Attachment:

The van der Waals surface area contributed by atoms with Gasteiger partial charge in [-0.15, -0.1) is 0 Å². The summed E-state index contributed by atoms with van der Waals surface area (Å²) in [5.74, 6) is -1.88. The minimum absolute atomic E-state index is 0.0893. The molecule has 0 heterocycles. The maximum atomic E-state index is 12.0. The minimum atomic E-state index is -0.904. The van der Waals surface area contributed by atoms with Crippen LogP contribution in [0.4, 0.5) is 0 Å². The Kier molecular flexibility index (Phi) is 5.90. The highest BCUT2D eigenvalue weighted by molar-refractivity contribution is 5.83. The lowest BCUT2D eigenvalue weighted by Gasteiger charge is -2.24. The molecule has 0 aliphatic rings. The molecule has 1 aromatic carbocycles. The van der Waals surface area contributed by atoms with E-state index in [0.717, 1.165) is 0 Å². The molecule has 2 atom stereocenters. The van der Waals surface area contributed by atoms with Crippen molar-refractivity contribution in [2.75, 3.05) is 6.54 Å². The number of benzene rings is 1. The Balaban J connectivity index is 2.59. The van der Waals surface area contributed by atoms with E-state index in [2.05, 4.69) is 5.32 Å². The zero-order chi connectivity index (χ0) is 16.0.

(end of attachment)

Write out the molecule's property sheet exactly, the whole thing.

The van der Waals surface area contributed by atoms with Gasteiger partial charge in [-0.15, -0.1) is 0 Å². The summed E-state index contributed by atoms with van der Waals surface area (Å²) in [5.74, 6) is -1.88. The minimum absolute atomic E-state index is 0.0893. The molecule has 0 heterocycles. The maximum atomic E-state index is 12.0. The minimum atomic E-state index is -0.904. The van der Waals surface area contributed by atoms with Crippen LogP contribution in [0.4, 0.5) is 0 Å². The Kier molecular flexibility index (Phi) is 5.90. The highest BCUT2D eigenvalue weighted by molar-refractivity contribution is 5.83. The lowest BCUT2D eigenvalue weighted by Gasteiger charge is -2.24. The molecule has 0 aliphatic rings. The molecule has 1 aromatic carbocycles. The van der Waals surface area contributed by atoms with E-state index in [0.717, 1.165) is 0 Å². The molecule has 2 atom stereocenters. The van der Waals surface area contributed by atoms with Crippen molar-refractivity contribution in [2.75, 3.05) is 6.54 Å². The number of benzene rings is 1. The Balaban J connectivity index is 2.59. The van der Waals surface area contributed by atoms with E-state index in [2.05, 4.69) is 5.32 Å². The zero-order chi connectivity index (χ0) is 16.0.